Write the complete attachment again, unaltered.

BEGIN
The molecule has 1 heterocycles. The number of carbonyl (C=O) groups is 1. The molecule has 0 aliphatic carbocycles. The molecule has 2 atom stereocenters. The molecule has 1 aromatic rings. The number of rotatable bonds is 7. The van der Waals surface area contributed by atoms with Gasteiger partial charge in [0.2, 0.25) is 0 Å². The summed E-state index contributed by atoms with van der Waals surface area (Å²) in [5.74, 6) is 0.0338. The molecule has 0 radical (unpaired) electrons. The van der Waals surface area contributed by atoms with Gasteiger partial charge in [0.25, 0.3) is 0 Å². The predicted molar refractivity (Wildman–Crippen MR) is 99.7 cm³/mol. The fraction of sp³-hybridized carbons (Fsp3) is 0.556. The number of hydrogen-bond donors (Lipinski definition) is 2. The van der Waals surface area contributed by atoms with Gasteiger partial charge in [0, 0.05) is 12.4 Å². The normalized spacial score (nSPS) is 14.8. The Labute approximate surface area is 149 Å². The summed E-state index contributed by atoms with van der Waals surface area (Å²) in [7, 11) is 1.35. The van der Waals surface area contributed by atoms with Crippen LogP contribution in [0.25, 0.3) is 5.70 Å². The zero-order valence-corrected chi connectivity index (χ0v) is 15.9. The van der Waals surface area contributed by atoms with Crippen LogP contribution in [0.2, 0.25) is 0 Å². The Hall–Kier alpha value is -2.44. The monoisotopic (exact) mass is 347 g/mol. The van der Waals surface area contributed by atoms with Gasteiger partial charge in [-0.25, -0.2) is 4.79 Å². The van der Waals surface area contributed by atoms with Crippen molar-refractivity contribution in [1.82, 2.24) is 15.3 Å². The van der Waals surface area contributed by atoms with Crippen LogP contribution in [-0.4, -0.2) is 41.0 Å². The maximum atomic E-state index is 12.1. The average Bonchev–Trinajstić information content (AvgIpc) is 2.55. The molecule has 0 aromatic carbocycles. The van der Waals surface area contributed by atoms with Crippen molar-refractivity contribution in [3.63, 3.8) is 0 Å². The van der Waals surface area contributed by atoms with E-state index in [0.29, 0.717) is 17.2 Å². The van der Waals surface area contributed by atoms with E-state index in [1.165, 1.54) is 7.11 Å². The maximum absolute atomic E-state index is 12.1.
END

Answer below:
The molecule has 1 heterocycles. The number of carbonyl (C=O) groups is 1. The molecule has 0 aliphatic carbocycles. The molecule has 2 atom stereocenters. The molecule has 1 aromatic rings. The number of rotatable bonds is 7. The van der Waals surface area contributed by atoms with Gasteiger partial charge in [0.2, 0.25) is 0 Å². The summed E-state index contributed by atoms with van der Waals surface area (Å²) in [5.74, 6) is 0.0338. The molecule has 0 radical (unpaired) electrons. The van der Waals surface area contributed by atoms with Gasteiger partial charge in [0.25, 0.3) is 0 Å². The predicted molar refractivity (Wildman–Crippen MR) is 99.7 cm³/mol. The fraction of sp³-hybridized carbons (Fsp3) is 0.556. The number of hydrogen-bond donors (Lipinski definition) is 2. The van der Waals surface area contributed by atoms with Gasteiger partial charge in [0, 0.05) is 12.4 Å². The normalized spacial score (nSPS) is 14.8. The Labute approximate surface area is 149 Å². The summed E-state index contributed by atoms with van der Waals surface area (Å²) in [7, 11) is 1.35. The van der Waals surface area contributed by atoms with Crippen LogP contribution in [0.25, 0.3) is 5.70 Å². The zero-order valence-corrected chi connectivity index (χ0v) is 15.9. The van der Waals surface area contributed by atoms with Crippen LogP contribution in [0.2, 0.25) is 0 Å². The Hall–Kier alpha value is -2.44. The monoisotopic (exact) mass is 347 g/mol. The van der Waals surface area contributed by atoms with Gasteiger partial charge in [-0.25, -0.2) is 4.79 Å². The van der Waals surface area contributed by atoms with Crippen molar-refractivity contribution in [1.82, 2.24) is 15.3 Å². The van der Waals surface area contributed by atoms with Crippen LogP contribution in [-0.4, -0.2) is 41.0 Å². The maximum atomic E-state index is 12.1. The average Bonchev–Trinajstić information content (AvgIpc) is 2.55. The molecule has 0 aromatic carbocycles. The van der Waals surface area contributed by atoms with Crippen molar-refractivity contribution in [3.63, 3.8) is 0 Å². The van der Waals surface area contributed by atoms with E-state index in [0.29, 0.717) is 17.2 Å². The van der Waals surface area contributed by atoms with E-state index in [1.165, 1.54) is 7.11 Å². The maximum absolute atomic E-state index is 12.1.